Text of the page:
In surveying my fleet of flat cars for service on the layout, I noted that the great majority of them are 50 or more scale feet long. For my modeling year of 1953, that’s actually quite appropriate, as flat cars of that length had become pretty standard in American railroading after 1930. But not only did a fair number of older, 40-foot cars survive into the 1950s, modest numbers of them were even built new in the 1940s and 1950s to serve specific needs. My cars of 40-foot size are mostly Athearn “Blue Box” cars, suitably upgraded and re-detailed (for example, to replace the quite unusual vertical-wheel handbrake on the Athearn model).
More modern models, of higher quality, are clearly needed in this situation. One option, of course, for a Southern Pacific modeler like me, is the recent Owl Mountain kit for a Harriman flat car. As I wrote in an earlier post, it is a superb model and a pleasure to put together (that post is at: http://modelingthesp.blogspot.com/2017/09/building-owl-mountain-flat-car.html ). The Tichy flat car kit also makes up into a very nice model, and I have a group of those, too. But both of these are straight-side designs, and there were other kinds of flat cars than these.
I decided to burrow into my stash of freight car kits of the “some day” variety, where I was pretty sure I had one or more Red Caboose 42-foot flat car kits. These are intended to represent the USRA flat car design, which though never built under any USRA contracts, had been adopted by the USRA standards committee as a consensus design. In the post-USRA period, a number of railroads purchased cars to this design, making it a good choice for a manufacturer to be able to offer multiple lettering schemes.
Mention is made of this and other USRA standard designs that were not built by the USRA, in the authoritative article by James E. Lane (“USRA Freight Cars: An Experiment in Standardization,” Railroad History (The Railway and Locomotive Historical Society), No. 128, pp. 5–33, 1973). A drawing for the USRA flat car design was included in the 1919 volume of the Car Builders’ Cyclopedia, page 998. A comprehensive article about the railroads which purchased cars to this design (or very close to it) was written by Richard Hendrickson and published in Railmodel Journal (“USRA-Design 42-foot Flat Cars,” Vol. 8, No. 8, pp. 53–59, January 1997). The article includes an extensive roster of roads that owned these cars.
Assembly of the Red Caboose kit is straightforward and I won’t describe any of the normal process. However, I did make a few detours which may be of interest. One important item is to add to the weight. The kit weight is a very thin strip of steel sheet, and adding more weight needs to be done. I will return to that in a moment.
Shown below are two kits in progress, the one at left with underrframe being glued to the weight, the one at right with the center deck being added, both models clamped with reversed clothes pins, a type of clamp I use all the time. Note I am leaving space for additional weight by removing underbody detail.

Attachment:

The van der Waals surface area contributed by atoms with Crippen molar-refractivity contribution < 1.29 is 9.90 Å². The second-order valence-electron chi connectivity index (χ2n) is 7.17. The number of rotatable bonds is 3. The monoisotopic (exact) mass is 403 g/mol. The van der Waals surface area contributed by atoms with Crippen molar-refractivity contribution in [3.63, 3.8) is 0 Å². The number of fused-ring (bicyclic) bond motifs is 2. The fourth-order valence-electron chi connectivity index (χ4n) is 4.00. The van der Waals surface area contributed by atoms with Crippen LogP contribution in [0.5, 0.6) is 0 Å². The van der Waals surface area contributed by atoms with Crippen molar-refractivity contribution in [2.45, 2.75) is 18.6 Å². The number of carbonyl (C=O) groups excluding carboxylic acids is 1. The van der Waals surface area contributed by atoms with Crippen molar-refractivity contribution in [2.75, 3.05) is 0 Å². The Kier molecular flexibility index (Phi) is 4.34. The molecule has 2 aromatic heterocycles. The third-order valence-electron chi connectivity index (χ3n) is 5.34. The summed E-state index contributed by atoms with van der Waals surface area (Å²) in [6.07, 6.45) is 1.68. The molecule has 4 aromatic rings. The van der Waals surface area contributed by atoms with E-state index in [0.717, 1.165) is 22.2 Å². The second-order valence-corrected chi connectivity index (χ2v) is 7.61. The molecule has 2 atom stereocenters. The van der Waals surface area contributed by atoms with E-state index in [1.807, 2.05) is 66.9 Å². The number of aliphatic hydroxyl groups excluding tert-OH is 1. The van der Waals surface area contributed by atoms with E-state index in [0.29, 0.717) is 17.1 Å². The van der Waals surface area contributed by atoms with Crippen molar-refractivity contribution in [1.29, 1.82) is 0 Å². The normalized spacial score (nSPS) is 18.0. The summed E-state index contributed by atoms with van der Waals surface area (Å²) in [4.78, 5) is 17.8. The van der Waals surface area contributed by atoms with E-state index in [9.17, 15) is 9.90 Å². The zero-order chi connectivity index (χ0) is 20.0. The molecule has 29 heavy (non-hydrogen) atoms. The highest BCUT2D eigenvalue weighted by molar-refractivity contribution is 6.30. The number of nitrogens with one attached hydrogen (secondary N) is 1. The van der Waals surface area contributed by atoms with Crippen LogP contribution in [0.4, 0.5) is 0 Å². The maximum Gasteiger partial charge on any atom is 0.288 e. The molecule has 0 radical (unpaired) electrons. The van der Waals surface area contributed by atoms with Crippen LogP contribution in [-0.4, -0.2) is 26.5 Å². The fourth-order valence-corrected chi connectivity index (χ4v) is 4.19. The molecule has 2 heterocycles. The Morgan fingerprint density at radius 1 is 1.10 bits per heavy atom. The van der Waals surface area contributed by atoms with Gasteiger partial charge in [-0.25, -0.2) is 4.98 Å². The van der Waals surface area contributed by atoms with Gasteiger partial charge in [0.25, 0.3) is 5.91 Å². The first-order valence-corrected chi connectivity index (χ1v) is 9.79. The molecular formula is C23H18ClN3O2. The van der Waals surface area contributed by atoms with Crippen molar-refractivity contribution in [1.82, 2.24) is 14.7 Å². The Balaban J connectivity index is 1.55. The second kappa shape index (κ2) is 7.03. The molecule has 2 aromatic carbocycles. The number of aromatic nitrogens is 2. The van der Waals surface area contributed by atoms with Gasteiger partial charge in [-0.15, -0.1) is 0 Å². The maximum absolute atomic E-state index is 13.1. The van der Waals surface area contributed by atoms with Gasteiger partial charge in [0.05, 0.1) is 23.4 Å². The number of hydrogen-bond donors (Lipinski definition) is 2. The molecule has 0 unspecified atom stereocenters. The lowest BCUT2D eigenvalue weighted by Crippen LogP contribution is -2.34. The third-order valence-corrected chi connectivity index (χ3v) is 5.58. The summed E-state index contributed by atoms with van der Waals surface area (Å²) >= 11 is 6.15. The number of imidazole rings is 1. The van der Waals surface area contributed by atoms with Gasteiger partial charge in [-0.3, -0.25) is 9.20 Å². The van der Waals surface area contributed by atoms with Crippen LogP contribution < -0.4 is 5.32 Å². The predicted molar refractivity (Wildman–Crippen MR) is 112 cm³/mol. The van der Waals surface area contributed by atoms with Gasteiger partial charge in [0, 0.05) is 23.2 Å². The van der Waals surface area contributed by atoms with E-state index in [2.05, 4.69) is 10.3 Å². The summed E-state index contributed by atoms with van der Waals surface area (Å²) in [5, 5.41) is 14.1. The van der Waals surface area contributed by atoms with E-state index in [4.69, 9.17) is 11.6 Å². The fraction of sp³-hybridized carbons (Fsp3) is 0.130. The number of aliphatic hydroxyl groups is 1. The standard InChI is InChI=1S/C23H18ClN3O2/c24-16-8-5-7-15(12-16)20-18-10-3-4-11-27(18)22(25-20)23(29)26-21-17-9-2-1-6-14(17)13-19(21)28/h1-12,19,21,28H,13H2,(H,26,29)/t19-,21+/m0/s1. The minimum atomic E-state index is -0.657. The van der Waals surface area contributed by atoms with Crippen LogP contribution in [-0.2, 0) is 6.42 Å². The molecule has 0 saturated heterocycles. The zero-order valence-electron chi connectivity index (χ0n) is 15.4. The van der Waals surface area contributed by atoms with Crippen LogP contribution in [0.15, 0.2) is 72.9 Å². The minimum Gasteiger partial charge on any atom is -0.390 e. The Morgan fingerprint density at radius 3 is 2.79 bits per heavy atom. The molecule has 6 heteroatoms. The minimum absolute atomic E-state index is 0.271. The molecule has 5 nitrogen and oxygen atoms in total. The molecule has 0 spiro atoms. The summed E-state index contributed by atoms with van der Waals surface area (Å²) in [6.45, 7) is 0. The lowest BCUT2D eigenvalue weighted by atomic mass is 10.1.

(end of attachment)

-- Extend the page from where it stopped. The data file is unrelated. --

Weight is a significant issue with these kits if you plan to operate flat cars that are empty (thus not taking advantage of the weight of an applied load). With a fully assembled kit of this length, the NMRA recommended weight would be 4 ounces. But this kit, with its thin steel weight, is actually below 2 ounces. I added one ounce with A-Line lead weights, though these have to be cut to fit into the center of the underbody. I then added additional weight with lead sheet to bring the weight closer to 4 ounces.
Note at the left edge of the added weights that I made a pencil line where the limit of truck swing would be. This ensured I would not put weights into that area. My added weight is just under 2 ounces, bringing me into the range of the NMRA recommended weight for this car.
(Incidentally, lead sheet is easy to buy. My sheet of 0.062-inch
thick sheet, a piece 6 x 12 inches, is from Small Parts Inc., their item no. SPB-062-B. I usually
cut it with side cutters. If it isn’t quite flat, you can flatten with
your fingers or use a small mallet. Likewise if a piece is too wide or
too long, just hammer gently and “forge” it to the right shape. It’s
very soft. And do wash your hands after handling it.)
Another important point, at least to me, is to make the deck of the car look like it has been in use. Flat car decks are subject to extensive abuse, with spikes driven into them, holes drilled for bolted hold-downs, heavy loads or loading equipment skidded or dragged over them, and all kinds of tools used to secure loads or to release load securement. In addition, of course, a flat car deck is always out in the rain and sun and industrial dirt of the world. Most models are delivered with decks painted body color, which practically no railroad ever did, so that has to be superseded, along with distressing and weathering the “wood” represented on the deck.
I scratch and gouge the plastic deck, drag the corner of a single-edge razor blade along some board joints to widen them, nick the ends of some boards, and use 100-grit abrasive paper, dragged parallel to the long direction of the boards, to make the surface rough. (These techniques, and more, are all described in Richard Hendrickson’s Railmodel Journal article, cited above in the fourth paragraph of the present post.) This will eventually be painted to represent well-weathered wood, bur for now, here is how it looked on one of the cars:
The rest of car kit assembly went smoothly.I will confess it is fairly tedious placing all the stake pockets on these models, but if you take the advice in the directions, to clear out all the locating holes with a #75 drill before starting the attachments, it actually goes smoothly. I will return to some finishing points in a following post.